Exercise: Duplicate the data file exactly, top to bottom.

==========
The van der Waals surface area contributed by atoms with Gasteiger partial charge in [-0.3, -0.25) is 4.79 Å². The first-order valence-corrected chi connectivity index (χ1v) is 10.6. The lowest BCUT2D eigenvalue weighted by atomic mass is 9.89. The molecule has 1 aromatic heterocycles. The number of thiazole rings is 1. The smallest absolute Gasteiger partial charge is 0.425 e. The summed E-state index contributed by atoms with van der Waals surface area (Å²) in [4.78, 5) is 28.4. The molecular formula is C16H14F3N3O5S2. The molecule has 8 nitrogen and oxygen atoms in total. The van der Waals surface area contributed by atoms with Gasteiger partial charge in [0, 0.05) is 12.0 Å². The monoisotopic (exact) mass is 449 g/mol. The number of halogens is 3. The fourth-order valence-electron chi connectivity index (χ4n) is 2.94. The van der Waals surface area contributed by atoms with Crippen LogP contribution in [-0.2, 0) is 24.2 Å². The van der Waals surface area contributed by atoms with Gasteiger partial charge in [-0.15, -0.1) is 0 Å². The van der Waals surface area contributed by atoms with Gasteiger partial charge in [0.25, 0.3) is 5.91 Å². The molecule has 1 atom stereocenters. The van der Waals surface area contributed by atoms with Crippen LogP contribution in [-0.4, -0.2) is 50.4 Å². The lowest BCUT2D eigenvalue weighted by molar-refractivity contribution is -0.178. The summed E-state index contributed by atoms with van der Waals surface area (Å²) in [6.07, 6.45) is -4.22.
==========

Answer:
The van der Waals surface area contributed by atoms with Gasteiger partial charge in [-0.3, -0.25) is 4.79 Å². The first-order valence-corrected chi connectivity index (χ1v) is 10.6. The lowest BCUT2D eigenvalue weighted by atomic mass is 9.89. The molecule has 1 aromatic heterocycles. The number of thiazole rings is 1. The smallest absolute Gasteiger partial charge is 0.425 e. The summed E-state index contributed by atoms with van der Waals surface area (Å²) in [4.78, 5) is 28.4. The molecular formula is C16H14F3N3O5S2. The molecule has 8 nitrogen and oxygen atoms in total. The van der Waals surface area contributed by atoms with Gasteiger partial charge in [0, 0.05) is 12.0 Å². The monoisotopic (exact) mass is 449 g/mol. The number of halogens is 3. The fourth-order valence-electron chi connectivity index (χ4n) is 2.94. The van der Waals surface area contributed by atoms with Crippen LogP contribution in [-0.2, 0) is 24.2 Å². The van der Waals surface area contributed by atoms with Gasteiger partial charge in [-0.15, -0.1) is 0 Å². The van der Waals surface area contributed by atoms with Gasteiger partial charge in [0.25, 0.3) is 5.91 Å². The molecule has 1 atom stereocenters. The van der Waals surface area contributed by atoms with Crippen LogP contribution in [-0.4, -0.2) is 50.4 Å². The lowest BCUT2D eigenvalue weighted by molar-refractivity contribution is -0.178. The summed E-state index contributed by atoms with van der Waals surface area (Å²) in [6.07, 6.45) is -4.22.